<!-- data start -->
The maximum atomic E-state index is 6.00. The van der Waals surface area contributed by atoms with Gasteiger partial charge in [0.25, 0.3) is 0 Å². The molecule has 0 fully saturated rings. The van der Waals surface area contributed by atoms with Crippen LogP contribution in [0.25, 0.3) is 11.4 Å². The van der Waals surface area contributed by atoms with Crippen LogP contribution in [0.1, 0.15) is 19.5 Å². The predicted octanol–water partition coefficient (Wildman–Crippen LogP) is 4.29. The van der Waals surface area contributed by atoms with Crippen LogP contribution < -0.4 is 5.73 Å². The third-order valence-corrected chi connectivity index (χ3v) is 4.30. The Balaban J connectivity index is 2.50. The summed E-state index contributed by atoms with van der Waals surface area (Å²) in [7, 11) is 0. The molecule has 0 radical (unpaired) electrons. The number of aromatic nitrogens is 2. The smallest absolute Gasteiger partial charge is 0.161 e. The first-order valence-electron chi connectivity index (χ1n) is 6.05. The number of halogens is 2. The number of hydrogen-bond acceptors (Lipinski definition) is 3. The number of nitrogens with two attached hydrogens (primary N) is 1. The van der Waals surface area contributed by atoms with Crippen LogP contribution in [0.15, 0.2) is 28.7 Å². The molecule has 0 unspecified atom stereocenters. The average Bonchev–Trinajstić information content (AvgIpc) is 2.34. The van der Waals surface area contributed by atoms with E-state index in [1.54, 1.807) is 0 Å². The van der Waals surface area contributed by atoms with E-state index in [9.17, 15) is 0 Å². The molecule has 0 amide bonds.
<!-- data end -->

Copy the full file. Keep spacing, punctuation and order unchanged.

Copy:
The maximum atomic E-state index is 6.00. The van der Waals surface area contributed by atoms with Gasteiger partial charge in [0.25, 0.3) is 0 Å². The molecule has 0 fully saturated rings. The van der Waals surface area contributed by atoms with Crippen LogP contribution in [0.25, 0.3) is 11.4 Å². The van der Waals surface area contributed by atoms with Crippen LogP contribution in [0.1, 0.15) is 19.5 Å². The predicted octanol–water partition coefficient (Wildman–Crippen LogP) is 4.29. The van der Waals surface area contributed by atoms with Crippen LogP contribution < -0.4 is 5.73 Å². The third-order valence-corrected chi connectivity index (χ3v) is 4.30. The Balaban J connectivity index is 2.50. The summed E-state index contributed by atoms with van der Waals surface area (Å²) in [7, 11) is 0. The molecule has 0 radical (unpaired) electrons. The number of aromatic nitrogens is 2. The smallest absolute Gasteiger partial charge is 0.161 e. The first-order valence-electron chi connectivity index (χ1n) is 6.05. The number of halogens is 2. The number of hydrogen-bond acceptors (Lipinski definition) is 3. The number of nitrogens with two attached hydrogens (primary N) is 1. The van der Waals surface area contributed by atoms with Crippen LogP contribution in [0.15, 0.2) is 28.7 Å². The molecule has 0 unspecified atom stereocenters. The average Bonchev–Trinajstić information content (AvgIpc) is 2.34. The van der Waals surface area contributed by atoms with E-state index in [1.54, 1.807) is 0 Å². The van der Waals surface area contributed by atoms with E-state index in [9.17, 15) is 0 Å². The molecule has 0 amide bonds.